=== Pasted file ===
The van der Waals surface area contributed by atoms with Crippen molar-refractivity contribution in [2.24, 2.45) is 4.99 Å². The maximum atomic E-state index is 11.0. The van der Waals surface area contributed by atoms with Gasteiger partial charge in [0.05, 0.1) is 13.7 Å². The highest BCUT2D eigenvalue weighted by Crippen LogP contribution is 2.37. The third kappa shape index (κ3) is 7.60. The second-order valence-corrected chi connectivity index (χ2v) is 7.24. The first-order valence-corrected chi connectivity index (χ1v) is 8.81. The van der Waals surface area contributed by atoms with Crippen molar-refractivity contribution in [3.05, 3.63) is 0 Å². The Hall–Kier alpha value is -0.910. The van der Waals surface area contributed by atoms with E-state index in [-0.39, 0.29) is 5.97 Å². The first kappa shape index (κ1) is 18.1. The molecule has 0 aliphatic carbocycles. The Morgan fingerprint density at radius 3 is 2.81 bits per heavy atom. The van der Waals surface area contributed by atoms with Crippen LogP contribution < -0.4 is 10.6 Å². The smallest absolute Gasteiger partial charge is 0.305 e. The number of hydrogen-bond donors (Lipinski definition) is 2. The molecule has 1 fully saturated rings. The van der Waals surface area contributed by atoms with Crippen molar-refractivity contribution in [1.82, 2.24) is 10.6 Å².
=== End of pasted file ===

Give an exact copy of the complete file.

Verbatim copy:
The van der Waals surface area contributed by atoms with Crippen molar-refractivity contribution in [2.24, 2.45) is 4.99 Å². The maximum atomic E-state index is 11.0. The van der Waals surface area contributed by atoms with Gasteiger partial charge in [0.05, 0.1) is 13.7 Å². The highest BCUT2D eigenvalue weighted by Crippen LogP contribution is 2.37. The third kappa shape index (κ3) is 7.60. The second-order valence-corrected chi connectivity index (χ2v) is 7.24. The first-order valence-corrected chi connectivity index (χ1v) is 8.81. The van der Waals surface area contributed by atoms with Crippen molar-refractivity contribution in [3.05, 3.63) is 0 Å². The Hall–Kier alpha value is -0.910. The van der Waals surface area contributed by atoms with E-state index in [-0.39, 0.29) is 5.97 Å². The first kappa shape index (κ1) is 18.1. The molecule has 0 aliphatic carbocycles. The Morgan fingerprint density at radius 3 is 2.81 bits per heavy atom. The van der Waals surface area contributed by atoms with Crippen LogP contribution < -0.4 is 10.6 Å². The smallest absolute Gasteiger partial charge is 0.305 e. The number of hydrogen-bond donors (Lipinski definition) is 2. The molecule has 1 fully saturated rings. The van der Waals surface area contributed by atoms with Crippen molar-refractivity contribution in [1.82, 2.24) is 10.6 Å².